Like many artists, you’ve probably used Facebook for a number of marketing-related tasks: promoting a show, debuting a new track, or sharing that awesome new band photo. But even casual Facebook users know its pitfalls, including how easily content gets buried depending on the ‘book’s ever-changing algorithms.
Social media is ever changing, evolving to prioritize different types of posts and content depending on a number of factors — many of them arbitrary. But Facebook’s latest algorithmic update is especially poignant as it promotes posts from friends and family under the premise of “bringing people together.” While this is seemingly great, it also means that Facebook is deprioritizing posts from brands, businesses — and, moreover, artist’s Pages.
As the update rolls out over the next few months, you may see engagement on your posts change or decline. We turned to our recordings’ team Director of Digital Strategy and Marketing and resident social-media expert Jessica Savage to find out what artists can do to make sure their followers still see their posts. Here are her five best tips and practices to implement as soon as possible to make sure you’re prepared for this major algorithmic shift.
1. Train followers to click the “See First” button on your Page
Post photos or create a fun 30-second video showing fans where that button is on your Page. Let your following know about the changes, and urge them to make sure they click that “See First” button if they don’t want to miss important details from you.
2. Build your email list – it is more important now than ever
This is something the AWAL digital marketing team stresses is so important: Your email list is your most important marketing tool. Social media platforms come and go (RIP Myspace, Friendster, and Vine), but email will always be around. Every artist should have a sign-up on their website and Facebook to join a mailing list. If your list is growing slowly, or you need help getting started, consider running a contest giving away free merch or tickets to incentivize fans to sign up for updates. Giving a little now is worth having a captivated audience you can always tap later.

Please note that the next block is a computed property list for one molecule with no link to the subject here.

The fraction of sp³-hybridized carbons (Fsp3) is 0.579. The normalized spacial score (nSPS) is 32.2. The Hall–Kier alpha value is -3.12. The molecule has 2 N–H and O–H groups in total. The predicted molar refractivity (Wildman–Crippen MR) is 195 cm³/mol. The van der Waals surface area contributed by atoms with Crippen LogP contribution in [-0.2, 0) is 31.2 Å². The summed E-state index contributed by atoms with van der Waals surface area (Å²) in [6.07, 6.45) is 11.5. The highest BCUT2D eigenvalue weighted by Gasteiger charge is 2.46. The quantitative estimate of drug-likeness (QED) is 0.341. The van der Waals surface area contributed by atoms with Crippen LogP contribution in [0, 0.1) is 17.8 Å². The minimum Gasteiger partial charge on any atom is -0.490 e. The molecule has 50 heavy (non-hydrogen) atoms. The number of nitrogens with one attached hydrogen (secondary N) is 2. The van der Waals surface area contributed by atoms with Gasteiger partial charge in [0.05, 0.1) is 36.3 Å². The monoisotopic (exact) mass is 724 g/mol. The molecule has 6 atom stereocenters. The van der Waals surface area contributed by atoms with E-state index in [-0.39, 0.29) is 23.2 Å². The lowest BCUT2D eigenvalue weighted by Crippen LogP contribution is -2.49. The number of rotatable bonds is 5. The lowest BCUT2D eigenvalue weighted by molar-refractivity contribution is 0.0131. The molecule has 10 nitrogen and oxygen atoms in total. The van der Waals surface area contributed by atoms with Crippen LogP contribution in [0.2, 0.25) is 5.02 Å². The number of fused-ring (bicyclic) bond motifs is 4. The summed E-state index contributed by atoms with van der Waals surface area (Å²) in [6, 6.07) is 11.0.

Kobalt/AWAL artist VÉRITÉ prioritizes driving fans to her mailing list by making sure it’s visible on her page’s nav bar.
3. Start a Facebook Group for your Page
Mark Zuckerberg and the Facebook Newsroom mentioned Groups several times in their announcement, and they also said that meaningful conversations happening within Groups will be promoted to the top of the news feed.
Kobalt/AWAL artist Steve Angello has a Facebook group for his fans that has over 3,000 members.
Give your group a community-centric focus around the culture of your music. It’s a great place for fans to post things about your music and meet each other — and when you do have something to promote, your members will be more likely to see it. To encourage fans to join, make this your headquarters to launch new content first before taking it public.
4. Start doing more live videos
Live videos get six times the engagement of normal videos. Fans love to interact with you and talk to you, and when you promote it ahead of time and create an event out of it, it makes it even more exciting.
Kobalt/AWAL client The Naked and Famous do a great job of switching up their content by adding live video into the mix.
You can also use this as a tool to announce a tour or give fans a sneak peek of album art or new music. Start a monthly acoustic series or give fans a tour of your studio. Even a simple Q&A will mostly likely spark some engagement.
5. Post more personal content that could inspire a dialogue with and among your fans — and be spontaneous!
Facebook is hinting that spontaneous posts (as in posts not scheduled in advance) that elicit meaningful discussion will be shown in the news feed, along with posts that spark “meaningful interaction,” i.e., lengthy comments. If you’re only posting links to stream your album or buy a T-shirt, you need to seriously reconfigure your strategy. Post “mini-blog-type” posts, personal thoughts, more text, and photos that you think will resonate with the culture you’re creating around your music.
AWAL artist Greyson Chance wasn’t shy about opening up to his fans in a long-form, personal New Year’s reflection. He reaped the benefit with over 3,000 likes.
When you’re an artist promoting yourself and your music on social media, it’s crucial to stay on top of these algorithmic changes. Social is one of the key ways to connect on many different levels with your audience, and it’s worth taking a moment to ensure you’re prepared for any major or minor changes in the pipeline. As always, we’ll always be there to help keep you informed and help you adapt and succeed in this ever-changing digital landscape.
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